I see this as an over-correction of the evangelical attitude of the 19th and early 20th century, in which preachers and missionaries taught that converts must become like them, embrace American and European cultural mores and beliefs to be Christian. Or else, they were all simply going to hell. Even within Christian nations like ours Catholics generally believed the Protestants were going to hell and Protestants believed the Catholics were going to hell. Being raised protestant I can tell you that various groups of Protestants were convinced other Protestants were going to hell. Even many Southern Baptists believed the Northern Baptists were going to hell and I presume vice versa. Since few today even believe there is a hell, the whole impetus for evangelization seems to have gone away.

According to a recent Pew Research Group Poll, the most popular religious group for Americans under the age for 40 is “None.” Now, as in the days of the Apostles, we need to take the call to be fishers of men seriously.

To understand what Jesus was calling Peter and the apostles, and us for that matter to do when he said, “I will make you fishers of men,” we must look at how Jesus fished for souls. How did Jesus evangelize?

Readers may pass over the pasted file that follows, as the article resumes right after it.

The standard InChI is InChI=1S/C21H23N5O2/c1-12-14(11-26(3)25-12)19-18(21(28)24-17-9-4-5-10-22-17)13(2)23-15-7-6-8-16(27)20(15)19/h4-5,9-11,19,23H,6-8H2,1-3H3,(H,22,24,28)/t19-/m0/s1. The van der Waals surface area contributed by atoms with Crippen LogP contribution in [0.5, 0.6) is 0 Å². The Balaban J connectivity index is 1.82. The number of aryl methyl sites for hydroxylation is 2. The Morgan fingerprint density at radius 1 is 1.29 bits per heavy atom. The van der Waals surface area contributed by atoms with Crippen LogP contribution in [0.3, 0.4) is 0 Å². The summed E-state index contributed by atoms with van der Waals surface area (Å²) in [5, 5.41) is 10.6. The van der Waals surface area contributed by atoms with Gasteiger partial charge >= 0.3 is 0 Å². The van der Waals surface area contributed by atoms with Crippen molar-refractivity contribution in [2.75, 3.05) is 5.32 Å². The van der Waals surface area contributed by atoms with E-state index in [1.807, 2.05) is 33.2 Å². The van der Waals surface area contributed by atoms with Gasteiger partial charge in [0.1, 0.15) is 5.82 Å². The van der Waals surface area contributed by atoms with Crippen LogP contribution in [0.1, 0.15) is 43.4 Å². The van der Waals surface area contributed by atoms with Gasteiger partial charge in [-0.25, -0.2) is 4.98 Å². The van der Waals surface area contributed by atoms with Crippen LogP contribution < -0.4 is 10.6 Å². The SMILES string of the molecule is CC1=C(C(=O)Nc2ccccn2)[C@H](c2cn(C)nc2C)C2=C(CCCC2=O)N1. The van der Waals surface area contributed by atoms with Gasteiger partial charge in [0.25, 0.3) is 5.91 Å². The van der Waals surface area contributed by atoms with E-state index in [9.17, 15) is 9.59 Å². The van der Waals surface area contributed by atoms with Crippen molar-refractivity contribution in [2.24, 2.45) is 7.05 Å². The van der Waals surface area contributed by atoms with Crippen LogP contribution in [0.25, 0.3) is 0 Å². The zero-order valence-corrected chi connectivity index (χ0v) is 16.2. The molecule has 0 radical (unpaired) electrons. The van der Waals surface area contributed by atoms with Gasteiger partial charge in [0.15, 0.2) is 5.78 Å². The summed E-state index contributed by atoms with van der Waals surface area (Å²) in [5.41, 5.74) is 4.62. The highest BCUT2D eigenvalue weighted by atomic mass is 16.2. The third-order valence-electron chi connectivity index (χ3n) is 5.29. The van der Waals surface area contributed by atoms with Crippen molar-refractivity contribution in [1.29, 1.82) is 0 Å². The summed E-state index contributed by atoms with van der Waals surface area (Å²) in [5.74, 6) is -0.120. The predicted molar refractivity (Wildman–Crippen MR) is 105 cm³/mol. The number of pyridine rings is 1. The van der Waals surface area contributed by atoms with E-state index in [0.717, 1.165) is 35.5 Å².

• He went about doing good and teaching others to do good.
  • He healed the sick and delivered those who were oppressed.
  • He called all people to live lives of authentic faith.
  • To be accepting and not judgmental.
  • To extend mercy and not condemnation.
  • To extend assistance to the poor.
  • To visit the lonely.
  • To encourage the fainthearted.
  • To build faith and belief in him, the Son of God.

That is evangelization, Jesus’ style. Let’s not think about saving the world right now. Let’s just think about saving ourselves. Do we dare ask ourselves the question, “How authentic is our faith? Do we experience the love and peace Jesus promised? Especially in the Eucharist? Do we invite others to share in our joy?”